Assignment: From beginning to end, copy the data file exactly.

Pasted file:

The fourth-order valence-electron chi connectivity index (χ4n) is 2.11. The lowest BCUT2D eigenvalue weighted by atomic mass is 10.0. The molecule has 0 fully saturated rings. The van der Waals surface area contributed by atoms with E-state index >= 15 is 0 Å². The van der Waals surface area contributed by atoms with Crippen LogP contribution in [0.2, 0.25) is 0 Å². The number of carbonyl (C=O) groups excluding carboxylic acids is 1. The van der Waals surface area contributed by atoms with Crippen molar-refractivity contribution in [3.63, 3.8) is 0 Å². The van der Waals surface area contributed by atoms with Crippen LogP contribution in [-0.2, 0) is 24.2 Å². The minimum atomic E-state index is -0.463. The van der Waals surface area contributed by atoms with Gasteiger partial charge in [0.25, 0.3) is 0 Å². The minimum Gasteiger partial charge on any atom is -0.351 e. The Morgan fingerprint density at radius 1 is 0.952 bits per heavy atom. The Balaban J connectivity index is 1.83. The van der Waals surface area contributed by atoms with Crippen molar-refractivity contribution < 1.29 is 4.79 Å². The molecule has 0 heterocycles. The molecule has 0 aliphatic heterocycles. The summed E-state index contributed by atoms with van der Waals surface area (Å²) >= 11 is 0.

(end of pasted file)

The fourth-order valence-electron chi connectivity index (χ4n) is 2.11. The lowest BCUT2D eigenvalue weighted by atomic mass is 10.0. The molecule has 0 fully saturated rings. The van der Waals surface area contributed by atoms with E-state index >= 15 is 0 Å². The van der Waals surface area contributed by atoms with Crippen LogP contribution in [0.2, 0.25) is 0 Å². The number of carbonyl (C=O) groups excluding carboxylic acids is 1. The van der Waals surface area contributed by atoms with Crippen molar-refractivity contribution in [3.63, 3.8) is 0 Å². The van der Waals surface area contributed by atoms with Crippen LogP contribution in [-0.2, 0) is 24.2 Å². The minimum atomic E-state index is -0.463. The van der Waals surface area contributed by atoms with Gasteiger partial charge in [0.25, 0.3) is 0 Å². The minimum Gasteiger partial charge on any atom is -0.351 e. The Morgan fingerprint density at radius 1 is 0.952 bits per heavy atom. The Balaban J connectivity index is 1.83. The van der Waals surface area contributed by atoms with Crippen molar-refractivity contribution < 1.29 is 4.79 Å². The molecule has 0 heterocycles. The molecule has 0 aliphatic heterocycles. The summed E-state index contributed by atoms with van der Waals surface area (Å²) >= 11 is 0.